7 Poetic Terminology Every New Reader Should Know

In this article, we will introduce you to poetic terminology or special terms used in poetry you should know.

Poetry, most especially poems, may be imagined as a text composed of rhyming lines and metered words. Think about the songs nowadays which are considered as poems. Most of them have no rhyme and do not have the measure, but they are considered as beautiful and artistic poems. It is because they are in a form of free verse. Free verse is a poetry without a regular pattern of meter or rhyme.

One thing that you should remember while reading a poem is not to be too literal in terms of giving meanings to the words you will read. Because, sometimes, words do not mean what exactly they mean in the reality when used in poetry. The associations called up by a word that goes beyond its dictionary meaning is called Connotation, and it is being used to give life to poetry.

Imagery is not all about images we can imagine while reading a poem. When a reading a poem, you might encounter a poem like this, "The girl ran her hands on a soft satin fabric." The idea of "soft" in this example appeals to our sense of touch or tactile sense. Therefore, imagery is all about using words to describe objects, actions, and ideas in such a way that it appeals to our physical senses.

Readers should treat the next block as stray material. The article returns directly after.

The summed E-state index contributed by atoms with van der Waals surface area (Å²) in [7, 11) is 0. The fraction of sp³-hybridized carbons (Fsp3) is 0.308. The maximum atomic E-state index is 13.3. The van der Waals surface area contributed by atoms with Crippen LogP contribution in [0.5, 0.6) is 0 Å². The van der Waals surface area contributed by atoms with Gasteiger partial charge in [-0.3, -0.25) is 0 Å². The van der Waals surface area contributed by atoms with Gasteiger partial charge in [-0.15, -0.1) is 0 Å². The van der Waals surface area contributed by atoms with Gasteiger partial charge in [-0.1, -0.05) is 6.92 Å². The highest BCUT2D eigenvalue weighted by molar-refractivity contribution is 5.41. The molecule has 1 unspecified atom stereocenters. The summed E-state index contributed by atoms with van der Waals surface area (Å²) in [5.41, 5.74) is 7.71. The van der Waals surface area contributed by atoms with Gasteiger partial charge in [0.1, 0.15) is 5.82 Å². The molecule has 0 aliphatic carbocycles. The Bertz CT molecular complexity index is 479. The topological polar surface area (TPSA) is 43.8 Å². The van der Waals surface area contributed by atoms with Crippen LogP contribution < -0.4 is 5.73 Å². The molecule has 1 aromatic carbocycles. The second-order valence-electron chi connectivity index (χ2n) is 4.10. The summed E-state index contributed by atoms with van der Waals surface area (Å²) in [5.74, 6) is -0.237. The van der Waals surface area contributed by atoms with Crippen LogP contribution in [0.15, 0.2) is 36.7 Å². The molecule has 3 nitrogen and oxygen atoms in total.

Often, poetry readers may encounter lines like this "She is like an angel." The "like" in this example means a direct comparison of a girl to an angel, and this is called simile. We can also as, so, than or various verbs such as resemble in the simile. What if these verbs will be removed, and the example will be like this. "She is like an angel."? This is called a metaphor. A comparison between essentially unlike things without an explicitly comparative word such as like or as.

"The pen is mightier than the sword." You might be thinking that this is absurd, but while reading a poem, you should be thinking that the pen refers to written words and sword to military force. This is Metonymy--- the replacement of a name of a thing with something that is closely associated with it.

If metonymy is the use of words closely related to something it pertains to, synecdoche refers to the whole of a thing by the name of any one of its parts, so when you read "The glamour of his wheels." This does not mean that the wheels are glamorous but the car because wheels pertain to a car.

"I'll give you the stars, for you are that beautiful to be beside them." The exaggeration in this example gives the readers the emotions that the writer wants them to feel. It is given that this is really impossible and really exaggerates, but this just superbly adds beauty to the poetry. This is Hyperbole, or the figure of speech that involves an exaggeration of ideas for the sake of emphasis on the emotions and ideas.